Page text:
Some allies say Trump’s endorsement count is a poor measure of his influence, even if Trump consistently promotes that record.

They argue that voters may support the former president and be eager for him to run again, but may not be sold on his picks, especially in races with governors like Kemp, who have a long history with voters. And even without Trump on the ballot, the party has morphed into Trump’s image, with candidates embracing his “America First” platform, mimicking his tactics and repeating his lies about a stolen election.

But with Trump out of office and relegated to posting on his own social media platform, other voices are beginning to fill the void. Fox News host Tucker Carlson, the most-watched personality on cable television, has become a driving ideological force in the party. Republicans like Rep. Marjorie Taylor Greene, a supporter of the conspiracy who won her party’s nomination for re-election on Tuesday, have taken her place in Washington.

Meanwhile, Trump’s potential presidential rivals are waiting in the wings for 2024.

Former Vice President Mike Pence, who has distanced himself from Trump, met with Kemp in suburban Atlanta on Monday night, telling the crowd that “elections are about the future,” an implied swipe at his former boss.

Trump has also spawned a new generation of candidates who have channeled his “MAGA” brand, but who have done so regardless of his support and see themselves as his next iteration.

“MAGA doesn’t belong to him,” Kathy Barnette, the Pennsylvania Senate candidate whose late-stage rise surprised party members, said in an interview. “Trump coined the word. He is not the owner.”

While the left, he said, may see the “MAGA movement” as a “cult of Trump voters,” he said it goes far beyond one man. He argued that Trump had been successful in 2016 because he aligned with voters’ concerns and said out loud what people were already thinking, particularly on immigration. She said that she tried in her career to do the same.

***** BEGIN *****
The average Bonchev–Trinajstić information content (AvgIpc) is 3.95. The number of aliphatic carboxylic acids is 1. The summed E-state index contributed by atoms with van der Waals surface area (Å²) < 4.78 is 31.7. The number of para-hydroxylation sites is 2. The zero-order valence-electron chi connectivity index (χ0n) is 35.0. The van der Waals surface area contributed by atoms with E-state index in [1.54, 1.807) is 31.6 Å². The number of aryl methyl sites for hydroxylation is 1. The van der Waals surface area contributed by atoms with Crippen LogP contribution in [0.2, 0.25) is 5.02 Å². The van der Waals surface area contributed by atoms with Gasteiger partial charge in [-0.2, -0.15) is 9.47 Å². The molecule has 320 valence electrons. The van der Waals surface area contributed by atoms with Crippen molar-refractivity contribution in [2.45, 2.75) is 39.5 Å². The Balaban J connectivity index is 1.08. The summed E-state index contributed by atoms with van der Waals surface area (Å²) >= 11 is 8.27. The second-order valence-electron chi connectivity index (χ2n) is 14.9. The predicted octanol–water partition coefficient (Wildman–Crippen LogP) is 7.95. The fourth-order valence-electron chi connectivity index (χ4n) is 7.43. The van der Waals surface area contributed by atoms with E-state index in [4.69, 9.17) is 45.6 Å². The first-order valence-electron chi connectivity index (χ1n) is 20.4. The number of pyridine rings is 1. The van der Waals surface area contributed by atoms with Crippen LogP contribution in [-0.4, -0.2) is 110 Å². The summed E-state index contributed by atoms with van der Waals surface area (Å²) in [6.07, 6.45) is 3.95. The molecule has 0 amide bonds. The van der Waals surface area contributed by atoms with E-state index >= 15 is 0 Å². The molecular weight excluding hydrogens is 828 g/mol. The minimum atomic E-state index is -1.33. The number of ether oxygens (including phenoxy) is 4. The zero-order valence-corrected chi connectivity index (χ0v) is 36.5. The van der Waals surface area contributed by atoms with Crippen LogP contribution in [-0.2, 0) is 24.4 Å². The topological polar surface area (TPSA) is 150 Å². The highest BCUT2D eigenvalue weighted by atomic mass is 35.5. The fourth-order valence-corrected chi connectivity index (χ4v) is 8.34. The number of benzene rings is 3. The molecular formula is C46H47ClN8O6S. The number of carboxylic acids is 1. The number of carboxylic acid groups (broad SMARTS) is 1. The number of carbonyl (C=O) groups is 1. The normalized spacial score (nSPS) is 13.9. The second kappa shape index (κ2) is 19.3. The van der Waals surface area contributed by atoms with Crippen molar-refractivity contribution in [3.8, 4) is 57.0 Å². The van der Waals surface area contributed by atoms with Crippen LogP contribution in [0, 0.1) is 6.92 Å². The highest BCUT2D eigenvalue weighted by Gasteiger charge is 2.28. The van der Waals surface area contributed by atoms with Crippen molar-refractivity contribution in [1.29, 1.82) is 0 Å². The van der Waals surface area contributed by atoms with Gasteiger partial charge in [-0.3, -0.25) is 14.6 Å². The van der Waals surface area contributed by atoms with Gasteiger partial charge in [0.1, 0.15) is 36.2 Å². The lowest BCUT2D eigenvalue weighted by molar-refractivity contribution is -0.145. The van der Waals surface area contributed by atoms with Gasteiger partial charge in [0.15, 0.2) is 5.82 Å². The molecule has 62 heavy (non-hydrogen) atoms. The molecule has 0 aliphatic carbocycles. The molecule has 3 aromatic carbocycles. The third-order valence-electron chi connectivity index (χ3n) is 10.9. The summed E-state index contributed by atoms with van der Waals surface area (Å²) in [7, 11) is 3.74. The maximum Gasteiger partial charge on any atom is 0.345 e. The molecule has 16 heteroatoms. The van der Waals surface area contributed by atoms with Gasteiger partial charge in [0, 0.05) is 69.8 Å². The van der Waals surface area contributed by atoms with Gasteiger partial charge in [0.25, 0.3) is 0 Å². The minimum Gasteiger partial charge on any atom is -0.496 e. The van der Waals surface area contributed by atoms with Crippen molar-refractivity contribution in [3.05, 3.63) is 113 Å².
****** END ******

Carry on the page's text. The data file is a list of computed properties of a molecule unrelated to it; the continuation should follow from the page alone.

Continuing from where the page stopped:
“I think Trump still has an important voice,” he added, but “he needs to get better advisers and on top of that he needs to do better to remember why we sided with him. And it wasn’t because we aligned with his values. It was because he was aligning himself with our values. And I think he needs to remember that for his voice to stay relevant.”

Other Republicans complain that precious time and money have been wasted on an ego-driven revenge campaign for Trump, forcing incumbents to defend themselves in the primaries instead of focusing on the general election. They worry that Trump has elevated some candidates who may prove ineligible in the November general election and exacerbated divisions.

“There is no question that the unnecessary fighting with the extremes of the party, of the Trump grievance party, has made it more difficult for us to win in November,” said Maryland Governor Larry Hogan, a possible 2024 Republican presidential candidate. who has been working to protect sitting governors.

Hogan, a Trump critic, said the races so far have been “a little mixed.”

“We are in the middle of a battle for the soul of the Republican Party, and frankly, the battle is not over yet,” he said. “I don’t think we can say exactly what the result is yet. And I think we still have many more primaries ahead of us.”

Others are more confident in saying that Trump’s power has waned over time.

“Trump’s endorsement is helpful, but it’s not something that alone can put anyone on top. And that means he is less powerful than he was when he was president and it seemed like a fait accompli when he endorsed it,” said longtime GOP strategist Mike DuHaime.

Still, he acknowledged that Trump “remains the most influential person in the party,” even if that influence has waned.


Colvin reported from New York.